The many benefits of DC

The many benefits of DC's mobile-coverage map

DC-NET’s Citywide In-building Wireless Initiative started as a simple project to improve productivity by expanding service in Washington, D.C.’s government buildings. What it turned into was an invaluable collection of big data affecting everything from safety measures to government carrier choice to the future of small cell technology across the United States.

Safety first

When the Office of the Chief Technology Officer surveyed what the District’s CIOs were looking for when it came to improved cell service, better access for public safety topped the list. This not only shifted where OCTO focused its coverage expansion, but prompted a whole “rethink” of how coverage was implemented, explained Shawn Thompson, the DC-NET wireless engineer who headed up the project.

“Traditionally, if a building needed wireless coverage augmented, they would install what’s called DAS [distributed antenna system]," Thompson explained. "But generally speaking, when DAS is installed, it typically only covers areas where people work -- mainly because that is where they would use their phones. However, from a public safety standpoint, the program elected to expand that coverage to areas that needed it in event of emergency.”

Those areas would include stairwells, basements, garages -- anywhere people might be isolated without service or where they might shelter in an emergency.

To meet those needs, the scope of work expanded to include first responder radio coverage, battery backups and special cabinets that can withstand water spray -- what Thompson called a more expensive but necessary part of emergency preparedness to make the systems resilient when a crisis hits.

But according to Thompson,  the project is not only the beginning of an initiative to improve safety inside government buildings, but a first step in how big data on mobile usage could be combined with other data to improve safety.

“If we take the info we have and we plot that on a map … we can work with the carriers to try to identify and eliminate dark spots in areas that we think would have an impact on public safety,” Thompson said.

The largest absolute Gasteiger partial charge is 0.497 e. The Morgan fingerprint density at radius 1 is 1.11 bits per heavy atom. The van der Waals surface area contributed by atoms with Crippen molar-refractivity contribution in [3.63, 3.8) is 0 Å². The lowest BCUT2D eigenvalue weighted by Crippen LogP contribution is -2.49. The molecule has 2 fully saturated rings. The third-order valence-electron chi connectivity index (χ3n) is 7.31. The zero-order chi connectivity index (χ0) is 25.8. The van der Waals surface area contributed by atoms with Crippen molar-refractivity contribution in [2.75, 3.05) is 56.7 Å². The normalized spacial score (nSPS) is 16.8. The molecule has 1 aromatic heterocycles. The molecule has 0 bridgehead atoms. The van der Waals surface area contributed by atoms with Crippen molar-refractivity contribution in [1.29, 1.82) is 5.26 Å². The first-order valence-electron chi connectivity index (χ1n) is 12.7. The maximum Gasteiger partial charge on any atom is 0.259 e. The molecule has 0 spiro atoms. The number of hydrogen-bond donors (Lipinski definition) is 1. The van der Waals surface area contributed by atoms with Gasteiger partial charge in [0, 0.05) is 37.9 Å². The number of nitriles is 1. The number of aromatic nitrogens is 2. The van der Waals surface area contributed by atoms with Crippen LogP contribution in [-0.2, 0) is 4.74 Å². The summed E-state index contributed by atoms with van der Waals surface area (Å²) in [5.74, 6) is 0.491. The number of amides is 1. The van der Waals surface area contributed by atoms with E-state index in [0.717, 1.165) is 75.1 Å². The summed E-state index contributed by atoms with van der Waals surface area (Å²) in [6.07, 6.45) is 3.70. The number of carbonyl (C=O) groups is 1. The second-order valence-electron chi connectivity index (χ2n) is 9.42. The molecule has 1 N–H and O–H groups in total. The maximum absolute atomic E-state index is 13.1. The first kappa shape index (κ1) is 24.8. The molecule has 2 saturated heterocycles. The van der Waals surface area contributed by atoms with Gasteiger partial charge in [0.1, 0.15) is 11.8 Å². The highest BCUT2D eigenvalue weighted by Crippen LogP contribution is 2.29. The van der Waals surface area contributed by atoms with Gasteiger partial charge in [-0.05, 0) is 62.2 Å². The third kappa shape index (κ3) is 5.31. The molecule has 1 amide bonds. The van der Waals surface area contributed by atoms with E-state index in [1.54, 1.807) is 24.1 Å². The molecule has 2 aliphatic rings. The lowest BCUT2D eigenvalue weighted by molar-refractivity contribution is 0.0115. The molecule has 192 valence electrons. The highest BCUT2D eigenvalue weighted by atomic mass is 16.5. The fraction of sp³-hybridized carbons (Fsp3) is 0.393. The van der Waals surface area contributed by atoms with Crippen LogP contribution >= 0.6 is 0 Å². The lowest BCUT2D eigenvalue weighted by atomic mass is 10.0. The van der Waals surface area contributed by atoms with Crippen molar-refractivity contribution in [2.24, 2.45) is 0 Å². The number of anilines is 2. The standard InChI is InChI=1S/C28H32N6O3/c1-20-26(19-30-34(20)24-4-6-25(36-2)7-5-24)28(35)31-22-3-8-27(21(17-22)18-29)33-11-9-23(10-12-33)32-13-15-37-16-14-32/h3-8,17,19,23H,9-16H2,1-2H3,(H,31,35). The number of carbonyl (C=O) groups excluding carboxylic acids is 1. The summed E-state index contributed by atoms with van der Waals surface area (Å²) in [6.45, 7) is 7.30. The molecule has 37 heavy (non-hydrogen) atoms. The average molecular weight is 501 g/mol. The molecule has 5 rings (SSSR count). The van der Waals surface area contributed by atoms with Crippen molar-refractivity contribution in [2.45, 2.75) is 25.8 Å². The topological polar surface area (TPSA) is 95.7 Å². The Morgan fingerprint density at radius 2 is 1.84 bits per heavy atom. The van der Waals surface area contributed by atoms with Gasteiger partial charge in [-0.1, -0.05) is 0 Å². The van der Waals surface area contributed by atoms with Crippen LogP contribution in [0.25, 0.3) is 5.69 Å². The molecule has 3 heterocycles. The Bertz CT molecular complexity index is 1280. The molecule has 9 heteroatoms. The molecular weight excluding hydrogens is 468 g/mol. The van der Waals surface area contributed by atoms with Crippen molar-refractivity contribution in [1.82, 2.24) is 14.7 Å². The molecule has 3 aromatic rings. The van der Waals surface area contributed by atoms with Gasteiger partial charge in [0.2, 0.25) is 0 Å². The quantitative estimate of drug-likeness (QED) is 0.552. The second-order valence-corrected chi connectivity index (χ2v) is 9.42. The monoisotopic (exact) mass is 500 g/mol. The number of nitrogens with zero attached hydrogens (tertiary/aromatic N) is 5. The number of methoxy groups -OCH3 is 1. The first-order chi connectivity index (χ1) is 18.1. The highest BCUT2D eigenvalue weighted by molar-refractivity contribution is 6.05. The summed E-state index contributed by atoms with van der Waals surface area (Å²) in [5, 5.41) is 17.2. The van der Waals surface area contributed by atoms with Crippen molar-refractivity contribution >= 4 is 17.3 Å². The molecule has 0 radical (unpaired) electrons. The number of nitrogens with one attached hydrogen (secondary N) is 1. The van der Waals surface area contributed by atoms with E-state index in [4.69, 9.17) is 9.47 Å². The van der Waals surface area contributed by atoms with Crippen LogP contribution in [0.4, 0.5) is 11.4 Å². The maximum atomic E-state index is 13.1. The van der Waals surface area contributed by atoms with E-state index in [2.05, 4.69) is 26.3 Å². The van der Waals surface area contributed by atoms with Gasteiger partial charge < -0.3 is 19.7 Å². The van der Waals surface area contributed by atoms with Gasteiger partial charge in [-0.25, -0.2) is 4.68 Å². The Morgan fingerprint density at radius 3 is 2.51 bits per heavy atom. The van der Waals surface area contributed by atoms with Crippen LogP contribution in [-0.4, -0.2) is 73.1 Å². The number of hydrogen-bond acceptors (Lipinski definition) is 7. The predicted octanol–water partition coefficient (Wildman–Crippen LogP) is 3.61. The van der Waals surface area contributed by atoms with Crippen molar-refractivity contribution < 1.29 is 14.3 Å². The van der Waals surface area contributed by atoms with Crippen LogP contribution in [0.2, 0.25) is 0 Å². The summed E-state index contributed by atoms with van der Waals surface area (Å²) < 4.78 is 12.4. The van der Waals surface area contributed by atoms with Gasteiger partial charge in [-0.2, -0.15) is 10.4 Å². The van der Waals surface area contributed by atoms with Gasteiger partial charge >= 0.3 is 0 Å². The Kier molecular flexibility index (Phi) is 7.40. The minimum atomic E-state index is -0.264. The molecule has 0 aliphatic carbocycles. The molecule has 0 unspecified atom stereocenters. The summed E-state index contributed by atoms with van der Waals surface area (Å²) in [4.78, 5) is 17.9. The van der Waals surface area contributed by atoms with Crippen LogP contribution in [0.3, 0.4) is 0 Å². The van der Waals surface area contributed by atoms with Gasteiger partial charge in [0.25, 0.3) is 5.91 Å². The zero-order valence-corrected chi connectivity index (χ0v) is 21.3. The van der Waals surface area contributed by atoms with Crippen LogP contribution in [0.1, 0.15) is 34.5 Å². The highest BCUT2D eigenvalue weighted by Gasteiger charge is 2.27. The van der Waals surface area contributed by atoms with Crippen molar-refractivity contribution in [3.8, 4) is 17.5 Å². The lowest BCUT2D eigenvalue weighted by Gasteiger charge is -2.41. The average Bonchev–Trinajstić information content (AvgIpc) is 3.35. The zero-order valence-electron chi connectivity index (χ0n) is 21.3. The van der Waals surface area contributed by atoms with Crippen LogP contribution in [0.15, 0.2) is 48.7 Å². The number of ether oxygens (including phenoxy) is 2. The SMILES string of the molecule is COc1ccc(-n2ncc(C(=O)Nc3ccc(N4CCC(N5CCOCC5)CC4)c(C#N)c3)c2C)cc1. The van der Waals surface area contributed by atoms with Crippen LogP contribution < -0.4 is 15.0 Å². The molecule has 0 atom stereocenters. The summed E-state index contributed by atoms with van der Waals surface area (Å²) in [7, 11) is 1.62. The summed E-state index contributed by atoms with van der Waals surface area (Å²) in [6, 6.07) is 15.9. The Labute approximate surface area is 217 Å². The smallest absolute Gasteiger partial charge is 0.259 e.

Dead zone data stirs up carrier competition, innovation

Part of the preliminary process to define dead zones is a site survey where an apprentice engineer carries around a backpack with phones from each of the carriers, as well as a device that simultaneously records the signal’s strength, quality and where it comes from in each part of the building.

Interestingly, it isn’t only the larger buildings with several layers of walls that have the worst coverage. The newer, and more environmentally friendly LEED buildings also are also very resistant to tower signals.

The data OTCO collected also helps agencies determine which carriers have the best service in their specific buildings -- an insight that many agency CIOs didn’t expect as part of the initial analysis OTCO did to find the dead zones.

“What’s come as a surprise to many agencies is they have been using carrier A, but after looking at the data we collect from their buildings, they realize they should look at carrier B," Thompson said. "This becomes a really great tool for collaboration with the carriers -- which are usually on an annual contract-- and motivates them to not be in second place. So we look at this as the beginning of a big data initiative.”

And a key component of the project, Thompson said, is designing the system to make sure an agency isn’t tied to one carrier. “Our standards say if this program is going to fund some sort of solution, we want a solution that really fosters an open/competitive environment," he said.

That said, Thompson explained, OTCO works closely toward “mutual goals” with each agency’s preferred carrier to get the systems in place, and that often helps with the cost. “We look to these carriers to help defray the costs," he said. "For every dollar that the government spends, we’ve been able to bring in a dollar from the carriers.”

Big cell data partners with small cell technology

The government/carrier collaboration needed to eliminate dead zones is also fostering other ways to partner to improve service. “Several carriers have come out and said instead of using traditional towers, they want to use government assets to deploy their equipment on -- for example, some of the 70,000 light poles in the city.” Thompson said. It is a great way for carriers to expand service for improved safety and to avoid tree tower “eyesores,” he added.

“This is a big sea change in the way carriers need to collaborate with governments in general,” Thompson said. “This will affect not only how cell service is distributed in D.C. but in cities across the U.S.”

About the Author

Suzette Lohmeyer is a freelance writer based in Arlington, Va.


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